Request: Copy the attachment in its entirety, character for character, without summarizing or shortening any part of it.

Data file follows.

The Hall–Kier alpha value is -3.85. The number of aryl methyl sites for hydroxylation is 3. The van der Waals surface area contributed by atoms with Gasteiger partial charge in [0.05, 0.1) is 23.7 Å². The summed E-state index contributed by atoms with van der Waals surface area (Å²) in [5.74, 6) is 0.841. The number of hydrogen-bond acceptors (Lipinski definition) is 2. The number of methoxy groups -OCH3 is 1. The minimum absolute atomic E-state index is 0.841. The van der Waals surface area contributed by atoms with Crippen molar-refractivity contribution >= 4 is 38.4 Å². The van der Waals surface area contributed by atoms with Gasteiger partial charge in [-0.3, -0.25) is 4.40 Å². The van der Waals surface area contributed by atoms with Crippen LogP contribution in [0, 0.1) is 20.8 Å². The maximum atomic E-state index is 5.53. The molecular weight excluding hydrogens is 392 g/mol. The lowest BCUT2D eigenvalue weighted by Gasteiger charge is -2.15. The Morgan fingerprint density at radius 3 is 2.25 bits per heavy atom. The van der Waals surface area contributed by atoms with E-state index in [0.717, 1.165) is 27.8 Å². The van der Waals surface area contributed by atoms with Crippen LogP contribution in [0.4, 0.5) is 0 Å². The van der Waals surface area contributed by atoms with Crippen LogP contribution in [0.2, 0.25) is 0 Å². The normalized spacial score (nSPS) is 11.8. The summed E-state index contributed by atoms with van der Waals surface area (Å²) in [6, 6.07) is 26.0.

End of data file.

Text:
The Hall–Kier alpha value is -3.85. The number of aryl methyl sites for hydroxylation is 3. The van der Waals surface area contributed by atoms with Gasteiger partial charge in [0.05, 0.1) is 23.7 Å². The summed E-state index contributed by atoms with van der Waals surface area (Å²) in [5.74, 6) is 0.841. The number of hydrogen-bond acceptors (Lipinski definition) is 2. The number of methoxy groups -OCH3 is 1. The minimum absolute atomic E-state index is 0.841. The van der Waals surface area contributed by atoms with Crippen molar-refractivity contribution >= 4 is 38.4 Å². The van der Waals surface area contributed by atoms with Gasteiger partial charge in [-0.3, -0.25) is 4.40 Å². The van der Waals surface area contributed by atoms with Crippen LogP contribution in [0, 0.1) is 20.8 Å². The maximum atomic E-state index is 5.53. The molecular weight excluding hydrogens is 392 g/mol. The lowest BCUT2D eigenvalue weighted by Gasteiger charge is -2.15. The Morgan fingerprint density at radius 3 is 2.25 bits per heavy atom. The van der Waals surface area contributed by atoms with E-state index in [0.717, 1.165) is 27.8 Å². The van der Waals surface area contributed by atoms with Crippen LogP contribution in [0.4, 0.5) is 0 Å². The van der Waals surface area contributed by atoms with Crippen LogP contribution in [0.2, 0.25) is 0 Å². The normalized spacial score (nSPS) is 11.8. The summed E-state index contributed by atoms with van der Waals surface area (Å²) in [6, 6.07) is 26.0.